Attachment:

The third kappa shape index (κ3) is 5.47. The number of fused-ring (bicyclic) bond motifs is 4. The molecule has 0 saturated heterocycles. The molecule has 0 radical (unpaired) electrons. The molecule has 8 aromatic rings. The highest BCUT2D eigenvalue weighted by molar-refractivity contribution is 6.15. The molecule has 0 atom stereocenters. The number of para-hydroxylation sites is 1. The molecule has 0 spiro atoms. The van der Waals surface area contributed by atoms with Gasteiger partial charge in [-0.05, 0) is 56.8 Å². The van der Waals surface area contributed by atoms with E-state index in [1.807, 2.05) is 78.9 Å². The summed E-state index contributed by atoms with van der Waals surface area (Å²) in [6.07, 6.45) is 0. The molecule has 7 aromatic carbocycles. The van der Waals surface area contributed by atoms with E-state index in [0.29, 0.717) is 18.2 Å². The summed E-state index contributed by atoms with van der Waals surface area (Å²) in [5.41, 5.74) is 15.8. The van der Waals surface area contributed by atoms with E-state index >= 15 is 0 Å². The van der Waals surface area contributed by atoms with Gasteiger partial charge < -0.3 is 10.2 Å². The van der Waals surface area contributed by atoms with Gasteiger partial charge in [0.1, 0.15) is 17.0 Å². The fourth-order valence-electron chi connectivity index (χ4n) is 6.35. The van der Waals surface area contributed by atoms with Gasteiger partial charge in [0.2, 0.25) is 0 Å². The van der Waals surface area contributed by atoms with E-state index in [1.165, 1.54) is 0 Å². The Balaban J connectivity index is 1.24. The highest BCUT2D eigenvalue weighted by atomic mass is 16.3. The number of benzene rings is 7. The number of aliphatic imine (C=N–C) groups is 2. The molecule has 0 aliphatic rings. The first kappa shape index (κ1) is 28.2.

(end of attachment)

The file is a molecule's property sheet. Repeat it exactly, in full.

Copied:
The third kappa shape index (κ3) is 5.47. The number of fused-ring (bicyclic) bond motifs is 4. The molecule has 0 saturated heterocycles. The molecule has 0 radical (unpaired) electrons. The molecule has 8 aromatic rings. The highest BCUT2D eigenvalue weighted by molar-refractivity contribution is 6.15. The molecule has 0 atom stereocenters. The number of para-hydroxylation sites is 1. The molecule has 0 spiro atoms. The van der Waals surface area contributed by atoms with Gasteiger partial charge in [-0.05, 0) is 56.8 Å². The van der Waals surface area contributed by atoms with E-state index in [1.807, 2.05) is 78.9 Å². The summed E-state index contributed by atoms with van der Waals surface area (Å²) in [6.07, 6.45) is 0. The molecule has 7 aromatic carbocycles. The van der Waals surface area contributed by atoms with E-state index in [0.29, 0.717) is 18.2 Å². The summed E-state index contributed by atoms with van der Waals surface area (Å²) in [5.41, 5.74) is 15.8. The van der Waals surface area contributed by atoms with E-state index >= 15 is 0 Å². The van der Waals surface area contributed by atoms with Gasteiger partial charge < -0.3 is 10.2 Å². The van der Waals surface area contributed by atoms with Gasteiger partial charge in [0.1, 0.15) is 17.0 Å². The fourth-order valence-electron chi connectivity index (χ4n) is 6.35. The van der Waals surface area contributed by atoms with Gasteiger partial charge in [0.2, 0.25) is 0 Å². The van der Waals surface area contributed by atoms with E-state index in [1.165, 1.54) is 0 Å². The Balaban J connectivity index is 1.24. The highest BCUT2D eigenvalue weighted by atomic mass is 16.3. The number of benzene rings is 7. The number of aliphatic imine (C=N–C) groups is 2. The molecule has 0 aliphatic rings. The first kappa shape index (κ1) is 28.2.